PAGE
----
1250 Broadway, 27th Floor New York, NY 10001



Screen Media Ventures, LLC., a film distribution company, entered into an agreement with Capella International, Inc., wherein the former would market nine of the latter's films. In furtherance of the deal, Screen Media paid an advance and agreed to pay royalties -- with accounting statements and payments to issue quarterly.

When those statements were not timely supplied, Capella demanded compliance. And in 2010 conducted an audit of Screen Media’s books and records relating to the movies in question. Because that review revealed that income had been underreported, Capella terminated the parties’ agreement, and informed some of the sublicensees that its arrangement with Screen Media had ended and demanded that all future payments be directly remitted.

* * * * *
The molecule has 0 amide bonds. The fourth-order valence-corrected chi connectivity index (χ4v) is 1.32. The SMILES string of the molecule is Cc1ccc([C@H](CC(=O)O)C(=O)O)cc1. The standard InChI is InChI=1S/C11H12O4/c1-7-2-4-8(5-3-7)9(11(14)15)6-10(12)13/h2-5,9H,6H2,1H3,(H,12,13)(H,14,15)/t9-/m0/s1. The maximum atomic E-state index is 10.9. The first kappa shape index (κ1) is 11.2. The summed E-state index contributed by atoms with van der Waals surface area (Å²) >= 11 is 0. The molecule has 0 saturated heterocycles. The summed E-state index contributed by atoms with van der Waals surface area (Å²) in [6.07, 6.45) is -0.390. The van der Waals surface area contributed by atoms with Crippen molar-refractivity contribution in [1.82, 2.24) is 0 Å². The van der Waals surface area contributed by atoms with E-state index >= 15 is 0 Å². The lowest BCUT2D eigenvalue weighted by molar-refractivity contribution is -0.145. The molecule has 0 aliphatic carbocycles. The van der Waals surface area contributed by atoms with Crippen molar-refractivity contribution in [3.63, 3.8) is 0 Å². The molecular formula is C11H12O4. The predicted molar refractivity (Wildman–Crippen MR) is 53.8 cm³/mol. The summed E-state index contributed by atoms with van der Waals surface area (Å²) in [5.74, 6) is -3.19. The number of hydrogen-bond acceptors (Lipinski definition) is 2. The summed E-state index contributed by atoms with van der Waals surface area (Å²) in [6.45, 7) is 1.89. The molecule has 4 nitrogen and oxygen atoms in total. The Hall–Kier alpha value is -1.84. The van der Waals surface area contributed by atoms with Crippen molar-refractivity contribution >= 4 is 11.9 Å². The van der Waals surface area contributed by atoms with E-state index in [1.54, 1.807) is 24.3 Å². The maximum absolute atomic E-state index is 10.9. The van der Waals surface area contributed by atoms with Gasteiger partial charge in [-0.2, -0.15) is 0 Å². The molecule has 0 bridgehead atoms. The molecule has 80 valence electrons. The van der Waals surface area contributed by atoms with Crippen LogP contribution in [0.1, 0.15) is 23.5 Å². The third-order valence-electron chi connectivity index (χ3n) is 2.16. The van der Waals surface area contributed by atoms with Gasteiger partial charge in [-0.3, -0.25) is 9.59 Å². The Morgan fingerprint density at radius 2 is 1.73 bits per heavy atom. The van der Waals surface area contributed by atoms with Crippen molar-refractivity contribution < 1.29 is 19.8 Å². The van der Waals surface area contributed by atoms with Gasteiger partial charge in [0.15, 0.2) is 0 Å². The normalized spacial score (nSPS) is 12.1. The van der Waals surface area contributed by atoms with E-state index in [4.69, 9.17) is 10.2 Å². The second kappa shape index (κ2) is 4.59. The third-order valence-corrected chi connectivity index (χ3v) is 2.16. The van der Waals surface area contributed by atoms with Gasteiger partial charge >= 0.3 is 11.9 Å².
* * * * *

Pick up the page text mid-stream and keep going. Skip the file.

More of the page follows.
After Screen Media later filed suit in New York County Supreme Court alleging breach of contract, unjust enrichment, and libel per se, Cappella countered with claims of contract breach, an entitlement to an accounting, and for a declaration that the parties’ agreement had been validly ended.

When the New York County Supreme Court sided with the Capella, an appeal ensued, and the Appellate Division, First Department, was of the view that the contract had been properly terminated based on Screen Media’s “material breaches.” It also concluded that the unjust enrichment and libel per se claims asserted against Capella were “properly dismissed,” as they had been based on an “unfounded assertion’ that the latter had breached the contract. It also didn’t think that any of Capella’s statements to the sublicensees in question were “reasonably susceptible to a defamatory meaning.”

Given the foregoing, the underlying determination was affirmed, and the matter was permitted to proceed (before a judicial hearing officer or special referee) so that the amount of Capella’s damages could be determined.

Think that's a wrap?

# # #


Screen Media Ventures, LLC v Capella Intl., Inc.